In 2020, wildfires raged across the west, with Colorado having three of the largest wildfires on state record. Just west of where I live in Fort Collins, the largest of them, the Cameron Peak Fire, nearly merged with two others—one from Wyoming that dropped south across the state line, and another that was southwest of Rocky Mountain National Park that moved north and east. Hundreds of thousands of acres burned. The literal cloud that hung over northern Colorado for two months was thick, creating eerily beautiful sunsets with ash raining down from the sky. I have never missed our bluebird skies so much and will never take air quality for granted again.
In early December, my husband and I took a quick road trip up the Poudre Canyon, west of Fort Collins, which went through part of the burn area. The acres of black sticks were dotted with occasional lone chimneys among ash and rubble. It was absolutely heartbreaking. And yet we were awed by the number of homes still standing even though they were surrounded by the telltale signs of fire just feet away. It was a testament to the tireless work of thousands of firefighters, but also to the homeowners who prepared their properties for the inevitably of fire in the Mountain West. What did these homeowners do to make their landscape fire-resistant? There are a few crucial landscaping, design, and maintenance techniques you can make use of in your yard to increase your chance of saving your property from the next wildfire.
Creating a defensible space protects your home
A defensible space is an area around the house and other structures that is cleared of vegetation. While this sounds harsh, it doesn’t mean that you cannot have any plantings near your home—you just need to be strategic. The defensible space helps to create a buffer between a possible fire and the building while also giving firefighters an area in which to work. Here are some general rules of thumb in creating a defensible space:
1. The first five feet from your house or other building should be rock, gravel, stone patios, concrete sidewalks, or some other nonflammable hardscape material.
2. Plants closest to your home should be more widely spaced and lower growing than those farther away. In addition, do not plant in large masses of the same variety; instead, plant in small, irregular clusters of different plant materials.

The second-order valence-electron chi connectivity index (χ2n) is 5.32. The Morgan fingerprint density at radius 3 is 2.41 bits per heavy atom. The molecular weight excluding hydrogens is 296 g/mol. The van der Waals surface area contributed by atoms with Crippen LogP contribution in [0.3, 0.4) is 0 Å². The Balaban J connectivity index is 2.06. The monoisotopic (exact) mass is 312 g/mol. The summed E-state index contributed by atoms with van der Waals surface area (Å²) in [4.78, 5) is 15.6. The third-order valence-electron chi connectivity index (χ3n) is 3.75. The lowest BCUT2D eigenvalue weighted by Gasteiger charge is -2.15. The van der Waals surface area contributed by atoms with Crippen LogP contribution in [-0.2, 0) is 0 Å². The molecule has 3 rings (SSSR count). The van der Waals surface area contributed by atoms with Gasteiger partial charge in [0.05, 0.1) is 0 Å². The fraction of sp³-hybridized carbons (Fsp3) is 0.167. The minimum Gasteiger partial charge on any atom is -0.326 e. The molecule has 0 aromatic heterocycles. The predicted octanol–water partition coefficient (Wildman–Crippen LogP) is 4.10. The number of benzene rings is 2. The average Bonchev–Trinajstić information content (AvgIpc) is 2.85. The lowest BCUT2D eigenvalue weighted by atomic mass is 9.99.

3. Use gravel mulch, boulders, and other decorative rock, along with hard pathways to separate planting beds. If an area is steeply sloped, consider adding retaining walls. They will not only help with erosion but can also provide a physical barrier to prevent fire from spreading. Masonry walls are best; however, large timbers will work as well.
4. Mulches should be used to conserve moisture and reduce weed growth. Inorganic mulches are highly recommended. If you want an organic mulch, use compost or leaf mold, which also work well. Do not use pine needles or bark, which are highly flammable.
5. Do not store firewood within 30 feet of any structure.
Proper and consistent maintenance reduces flammable materials
1. Dried grass burns very quickly and will fly through the air in a fire, carrying the blaze straight to your house. Within your defensible space, keep your lawn shortest closest to the house. You can gradually increase the height of the lawn 30 or more feet away from your house, but your lawn should be no taller than 8 inches anywhere. Make sure to mow the grass short next to any structure, propane tank, or near trees and shrubs.
2. Cut back or remove any dead or dried annuals and perennials as the season progresses. Rake up leaves and any other plant debris throughout the year, and remove them from the property. If left, they will simply add fuel to the fire.
3. Prune trees and shrubs to remove any dead wood. Limb up conifers to minimize fires getting into the crown of any trees on site. Crown fires in conifers are the most difficult to control.
For more information about fire-resistant landscaping, see your local county’s extension service website and your state forest service website. There is much to be found there about this very important topic. Also check out these two articles:
Stay tuned for a future regional report in which I will discuss how to choose firewise plants and design with them.
—Michelle Provaznik is executive director of the Gardens on Spring Creek in Fort Collins, Colorado.
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